Both hospitals and nursing homes in the state of California and Illinois are banding together in an effort to stop the spread of dangerous superbugs that are antibiotic-resistant and can kill thousands of people each year. The process is as simple as washing their patients with a special soap. The federal government's Centers for Disease Control and Prevention provided funding of around $8 million to help test the process at 50 facilities in the two states.
Why the strong collaborative efforts?
Unfortunately, these superbugs don't isolate themselves to nursing homes or hospitals but can spread through communities infecting people rapidly and creating neighborhood and community epidemics. Research has shown that approximately two million people will become infected with some form of bacteria that is resistant to antibiotics at some point during the year. Each year 23,000 people will die from these infections.
The reason that they are starting in these types of facilities is that patients in these facilities are the most vulnerable when it comes to contracting these bugs. In fact, up to 65 percent of inhabitants in nursing homes can harbor drug-resistant organisms. This does not mean that they will necessarily develop an infection, but can easily pass it along to others.
There are many types of resistant bugs, but some of the most common that are transmitted in nursing homes and hospitals include:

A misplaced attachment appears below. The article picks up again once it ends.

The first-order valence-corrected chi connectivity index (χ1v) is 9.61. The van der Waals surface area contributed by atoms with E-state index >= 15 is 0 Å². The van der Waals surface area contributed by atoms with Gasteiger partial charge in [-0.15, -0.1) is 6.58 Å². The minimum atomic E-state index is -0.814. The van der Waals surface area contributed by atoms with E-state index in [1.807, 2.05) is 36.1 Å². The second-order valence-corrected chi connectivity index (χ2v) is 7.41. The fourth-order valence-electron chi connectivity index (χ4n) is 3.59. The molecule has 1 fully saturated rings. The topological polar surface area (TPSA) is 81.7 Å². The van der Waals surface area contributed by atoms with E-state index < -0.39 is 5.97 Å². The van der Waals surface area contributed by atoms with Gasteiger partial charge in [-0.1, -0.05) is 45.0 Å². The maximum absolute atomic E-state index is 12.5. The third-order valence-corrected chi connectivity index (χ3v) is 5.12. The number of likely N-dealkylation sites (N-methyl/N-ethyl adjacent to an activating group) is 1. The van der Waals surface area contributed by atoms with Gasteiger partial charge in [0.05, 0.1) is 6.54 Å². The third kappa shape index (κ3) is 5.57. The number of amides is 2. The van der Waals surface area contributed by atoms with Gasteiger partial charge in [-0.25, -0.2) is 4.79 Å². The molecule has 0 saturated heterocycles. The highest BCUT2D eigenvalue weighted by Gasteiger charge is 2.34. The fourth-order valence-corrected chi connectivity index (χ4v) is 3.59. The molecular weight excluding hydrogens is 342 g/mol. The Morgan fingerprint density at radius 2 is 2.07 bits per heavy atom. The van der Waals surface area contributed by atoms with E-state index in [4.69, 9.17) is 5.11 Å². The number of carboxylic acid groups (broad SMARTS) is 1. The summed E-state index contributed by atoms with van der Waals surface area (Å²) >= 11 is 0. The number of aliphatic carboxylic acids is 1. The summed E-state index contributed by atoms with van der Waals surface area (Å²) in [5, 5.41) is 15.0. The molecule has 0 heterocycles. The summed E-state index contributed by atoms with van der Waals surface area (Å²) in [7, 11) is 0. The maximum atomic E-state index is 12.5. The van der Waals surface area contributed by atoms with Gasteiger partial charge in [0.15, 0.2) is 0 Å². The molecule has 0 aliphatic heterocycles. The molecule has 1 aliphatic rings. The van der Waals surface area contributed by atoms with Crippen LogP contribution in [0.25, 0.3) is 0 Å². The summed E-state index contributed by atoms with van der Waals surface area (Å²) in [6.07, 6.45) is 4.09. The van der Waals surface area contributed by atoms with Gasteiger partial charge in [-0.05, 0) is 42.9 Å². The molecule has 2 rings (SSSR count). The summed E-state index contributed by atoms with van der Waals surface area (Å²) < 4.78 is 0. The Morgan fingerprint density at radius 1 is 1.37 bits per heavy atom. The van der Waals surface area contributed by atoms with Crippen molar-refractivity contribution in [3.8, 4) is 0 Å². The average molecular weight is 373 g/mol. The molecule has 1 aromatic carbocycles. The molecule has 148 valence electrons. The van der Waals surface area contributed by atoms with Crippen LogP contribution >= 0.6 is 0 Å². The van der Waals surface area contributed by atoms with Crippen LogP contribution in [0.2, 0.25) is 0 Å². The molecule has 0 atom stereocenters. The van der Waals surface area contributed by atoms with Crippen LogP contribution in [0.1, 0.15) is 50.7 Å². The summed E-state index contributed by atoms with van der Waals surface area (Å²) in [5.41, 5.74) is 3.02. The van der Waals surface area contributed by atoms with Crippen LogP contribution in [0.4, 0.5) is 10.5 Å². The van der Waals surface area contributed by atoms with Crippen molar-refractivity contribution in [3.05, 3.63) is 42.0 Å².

- Staphylococcus aureus, also known as MRSA is methicillin-resistant
- Enterobacteriaceae, also known as CRE or the nightmare bacteria, is carbapenem-resistant. Both Klebsiella pneumoniae and E. Coli fall into this category.
What is the special soap, and how does it work?
While containing dangerous bacteria has been a challenge for nursing home and hospital facilities, workers found that using the soap chlorhexidine can help reduce the infections when the patients are bathed with it. This type of wash had been frequently used in hospital intensive care units to prevent infections, but it was not commonly used in nursing homes, or other wards of the hospitals.
The study to determine the effects that this soap can have on preventing the spread of dangerous bacteria throughout hospitals and nursing homes started with 14 nursing homes and long-term acute care hospitals in Chicago. These facilities have staff screening people for bacteria and washing patients with chlorhexidine daily.
In California, 36 hospitals and nursing homes tried using an antiseptic bath along with a nasal swab to prevent patients who have the bacteria from developing infections, and prevent others from contracting the bacteria.
Results of the study have shown promise. After six months of using chlorhexidine on patients who carried the MRSA bacteria on their skin, patients were able to reduce their risk of getting a MRSA infection by 30 percent. They used chlorhexidine as a mouthwash, for bathing, and also used nasal antibiotics. While all of the results from the Chicago study are still pending, the 18-month study showed a reduction in drug-resistant organisms by 34 percent in patients in the hospital long-term care facilities and a 25 percent decline in nursing homes.
The new goal of the project is to target CRE. The new funding will focus on the patients in intensive care who have the bacteria, and in nursing homes and long-term acute facilities, it will be used as a way to decolonize patients of the bacteria.
Sometimes contracting an antibiotic-resistant bacteria can be due to the negligence of the hospital or nursing care staff, and failure to get it under control can have devastating consequences If you or your loved one contracted an infection due to negligence, it is critical to contact an attorney immediately to determine if you are entitled to compensation.